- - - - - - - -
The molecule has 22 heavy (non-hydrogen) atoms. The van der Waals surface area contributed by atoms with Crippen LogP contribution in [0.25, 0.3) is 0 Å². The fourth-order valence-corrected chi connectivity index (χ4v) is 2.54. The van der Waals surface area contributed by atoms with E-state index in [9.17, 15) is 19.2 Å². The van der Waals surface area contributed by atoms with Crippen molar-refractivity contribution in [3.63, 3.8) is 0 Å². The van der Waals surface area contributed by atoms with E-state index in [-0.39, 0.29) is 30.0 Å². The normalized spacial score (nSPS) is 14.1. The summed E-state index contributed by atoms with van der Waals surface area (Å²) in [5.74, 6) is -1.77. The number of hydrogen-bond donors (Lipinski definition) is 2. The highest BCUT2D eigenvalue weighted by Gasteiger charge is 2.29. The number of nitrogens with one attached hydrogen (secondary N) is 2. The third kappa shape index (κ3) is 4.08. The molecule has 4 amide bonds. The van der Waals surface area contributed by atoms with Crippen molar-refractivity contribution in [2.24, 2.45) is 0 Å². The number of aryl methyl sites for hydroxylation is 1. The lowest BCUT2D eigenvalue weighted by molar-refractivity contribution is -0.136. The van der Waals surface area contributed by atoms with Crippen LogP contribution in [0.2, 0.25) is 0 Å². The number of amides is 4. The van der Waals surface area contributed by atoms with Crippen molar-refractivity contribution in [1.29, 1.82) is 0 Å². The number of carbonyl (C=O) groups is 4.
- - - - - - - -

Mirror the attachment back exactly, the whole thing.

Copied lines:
The molecule has 22 heavy (non-hydrogen) atoms. The van der Waals surface area contributed by atoms with Crippen LogP contribution in [0.25, 0.3) is 0 Å². The fourth-order valence-corrected chi connectivity index (χ4v) is 2.54. The van der Waals surface area contributed by atoms with E-state index in [9.17, 15) is 19.2 Å². The van der Waals surface area contributed by atoms with Crippen molar-refractivity contribution in [3.63, 3.8) is 0 Å². The van der Waals surface area contributed by atoms with E-state index in [-0.39, 0.29) is 30.0 Å². The normalized spacial score (nSPS) is 14.1. The summed E-state index contributed by atoms with van der Waals surface area (Å²) in [5.74, 6) is -1.77. The number of hydrogen-bond donors (Lipinski definition) is 2. The highest BCUT2D eigenvalue weighted by Gasteiger charge is 2.29. The number of nitrogens with one attached hydrogen (secondary N) is 2. The third kappa shape index (κ3) is 4.08. The molecule has 4 amide bonds. The van der Waals surface area contributed by atoms with Crippen molar-refractivity contribution in [2.24, 2.45) is 0 Å². The number of aryl methyl sites for hydroxylation is 1. The lowest BCUT2D eigenvalue weighted by molar-refractivity contribution is -0.136. The van der Waals surface area contributed by atoms with Crippen LogP contribution in [0.2, 0.25) is 0 Å². The number of amides is 4. The van der Waals surface area contributed by atoms with Crippen molar-refractivity contribution in [1.29, 1.82) is 0 Å². The number of carbonyl (C=O) groups is 4.